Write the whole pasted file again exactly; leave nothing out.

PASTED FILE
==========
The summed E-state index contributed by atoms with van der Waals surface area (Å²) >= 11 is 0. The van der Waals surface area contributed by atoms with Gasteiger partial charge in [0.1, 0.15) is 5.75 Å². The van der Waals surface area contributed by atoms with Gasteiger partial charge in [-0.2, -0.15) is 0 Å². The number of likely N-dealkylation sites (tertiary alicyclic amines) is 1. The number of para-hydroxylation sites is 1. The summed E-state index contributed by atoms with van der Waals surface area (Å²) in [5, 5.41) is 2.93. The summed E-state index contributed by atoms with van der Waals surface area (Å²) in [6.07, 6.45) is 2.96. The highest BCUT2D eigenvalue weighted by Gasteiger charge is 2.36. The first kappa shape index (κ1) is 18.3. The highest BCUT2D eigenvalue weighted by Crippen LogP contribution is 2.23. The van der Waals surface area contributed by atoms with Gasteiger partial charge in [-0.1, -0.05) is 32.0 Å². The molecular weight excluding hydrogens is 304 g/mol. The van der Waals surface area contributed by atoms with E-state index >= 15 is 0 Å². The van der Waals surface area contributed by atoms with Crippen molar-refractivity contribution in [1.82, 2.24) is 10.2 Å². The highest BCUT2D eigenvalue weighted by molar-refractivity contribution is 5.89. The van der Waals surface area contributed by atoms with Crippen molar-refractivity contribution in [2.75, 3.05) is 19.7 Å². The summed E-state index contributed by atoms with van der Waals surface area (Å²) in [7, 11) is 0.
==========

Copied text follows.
The summed E-state index contributed by atoms with van der Waals surface area (Å²) >= 11 is 0. The van der Waals surface area contributed by atoms with Gasteiger partial charge in [0.1, 0.15) is 5.75 Å². The van der Waals surface area contributed by atoms with Gasteiger partial charge in [-0.2, -0.15) is 0 Å². The number of likely N-dealkylation sites (tertiary alicyclic amines) is 1. The number of para-hydroxylation sites is 1. The summed E-state index contributed by atoms with van der Waals surface area (Å²) in [5, 5.41) is 2.93. The summed E-state index contributed by atoms with van der Waals surface area (Å²) in [6.07, 6.45) is 2.96. The highest BCUT2D eigenvalue weighted by Gasteiger charge is 2.36. The first kappa shape index (κ1) is 18.3. The highest BCUT2D eigenvalue weighted by Crippen LogP contribution is 2.23. The van der Waals surface area contributed by atoms with Gasteiger partial charge in [-0.1, -0.05) is 32.0 Å². The molecular weight excluding hydrogens is 304 g/mol. The van der Waals surface area contributed by atoms with E-state index >= 15 is 0 Å². The van der Waals surface area contributed by atoms with Crippen molar-refractivity contribution in [1.82, 2.24) is 10.2 Å². The highest BCUT2D eigenvalue weighted by molar-refractivity contribution is 5.89. The van der Waals surface area contributed by atoms with Crippen molar-refractivity contribution in [2.75, 3.05) is 19.7 Å². The summed E-state index contributed by atoms with van der Waals surface area (Å²) in [7, 11) is 0.